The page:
Former Enron executive Michael Kopper will plead guilty to wire fraud and money laundering charges, the first admission of guilt in the federal investigation of the fallen U.S. energy giant.
Kopper, former managing director of Enron Global Finance, will enter pleas Wednesday in Houston to single charges of conspiracy to commit wire fraud and money laundering, sources close to the investigation said Tuesday.
Kopper was a top lieutenant to former chief financial officer Andrew Fastow and became a focus of investigators because of his involvement in Enron-related partnerships. Whether the plea was attached to an agreement to cooperate with investigators was not immediately clear. Kopper had not been charged with any wrongdoing, although he had been under investigation. One source said the plea bargain does not guarantee that prosecutors will not seek prison time for Kopper.
Kopper had run a partnership called Chewco, named for the "Star Wars" character Chewbacca, until he left Enron in 2001 to run another Fastow-created entity called LJM2.
An investigation by Enron's board determined Kopper and his domestic partner used Enron partnerships to grow a $125,000 US personal investment into $10.5 million US in less than three years.
Officials with former Enron auditor Arthur Andersen LLP said they learned early last November that Kopper's partner owned part of the three per cent of Chewco that should have been held wholly by investors unrelated to Enron to allow the company under accounting rules to keep the partnership off its books.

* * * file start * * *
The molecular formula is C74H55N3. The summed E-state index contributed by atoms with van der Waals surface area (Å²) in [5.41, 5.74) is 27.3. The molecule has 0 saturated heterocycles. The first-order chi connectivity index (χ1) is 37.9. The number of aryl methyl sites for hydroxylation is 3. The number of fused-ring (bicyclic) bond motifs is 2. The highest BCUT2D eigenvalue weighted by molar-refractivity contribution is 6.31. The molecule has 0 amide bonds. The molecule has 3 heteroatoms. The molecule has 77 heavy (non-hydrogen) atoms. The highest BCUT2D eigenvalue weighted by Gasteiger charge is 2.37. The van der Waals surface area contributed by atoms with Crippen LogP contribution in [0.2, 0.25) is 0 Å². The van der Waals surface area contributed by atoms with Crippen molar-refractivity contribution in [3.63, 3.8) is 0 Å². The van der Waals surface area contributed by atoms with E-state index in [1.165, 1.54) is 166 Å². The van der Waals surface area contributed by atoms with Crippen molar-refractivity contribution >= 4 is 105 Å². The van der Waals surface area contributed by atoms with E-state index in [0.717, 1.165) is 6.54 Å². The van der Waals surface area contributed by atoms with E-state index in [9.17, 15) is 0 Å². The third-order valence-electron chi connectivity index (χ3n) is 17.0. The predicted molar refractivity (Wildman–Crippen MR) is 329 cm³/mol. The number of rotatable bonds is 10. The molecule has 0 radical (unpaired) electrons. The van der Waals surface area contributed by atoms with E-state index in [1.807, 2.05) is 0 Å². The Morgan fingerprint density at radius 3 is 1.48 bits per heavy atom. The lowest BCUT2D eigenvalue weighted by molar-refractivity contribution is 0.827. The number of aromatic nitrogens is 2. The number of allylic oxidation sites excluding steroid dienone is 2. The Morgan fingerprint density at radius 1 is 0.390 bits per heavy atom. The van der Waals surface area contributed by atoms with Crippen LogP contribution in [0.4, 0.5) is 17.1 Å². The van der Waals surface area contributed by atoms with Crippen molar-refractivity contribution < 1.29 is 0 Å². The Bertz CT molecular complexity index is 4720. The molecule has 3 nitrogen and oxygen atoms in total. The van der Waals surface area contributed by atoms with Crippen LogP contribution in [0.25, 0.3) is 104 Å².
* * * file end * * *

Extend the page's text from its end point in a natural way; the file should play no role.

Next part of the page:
Houston-based Enron, which took the investments of millions of people with it when it entered bankruptcy in December, used a web of thousands of off-balance-sheet partnerships to hide $1 billion US in debt from investors and federal regulators.
Government investigators are looking into whether Enron managers, from former chairman Kenneth Lay down, knew that the network of partnerships was being used to conceal huge debts.
Federal regulators have found evidence of price manipulation and deceit by Enron as the energy trader aggressively sought ways to profit from California's volatile power markets. Prices soared in the state in 2000 and early 2001.
The Federal Energy Regulatory Commission has urged further investigation into possible misconduct charges.
Kopper, 37, is a native of Long Island, N.Y., and a 1986 graduate of Duke University. He later attended the London School of Economics and arrived at Enron in 1994.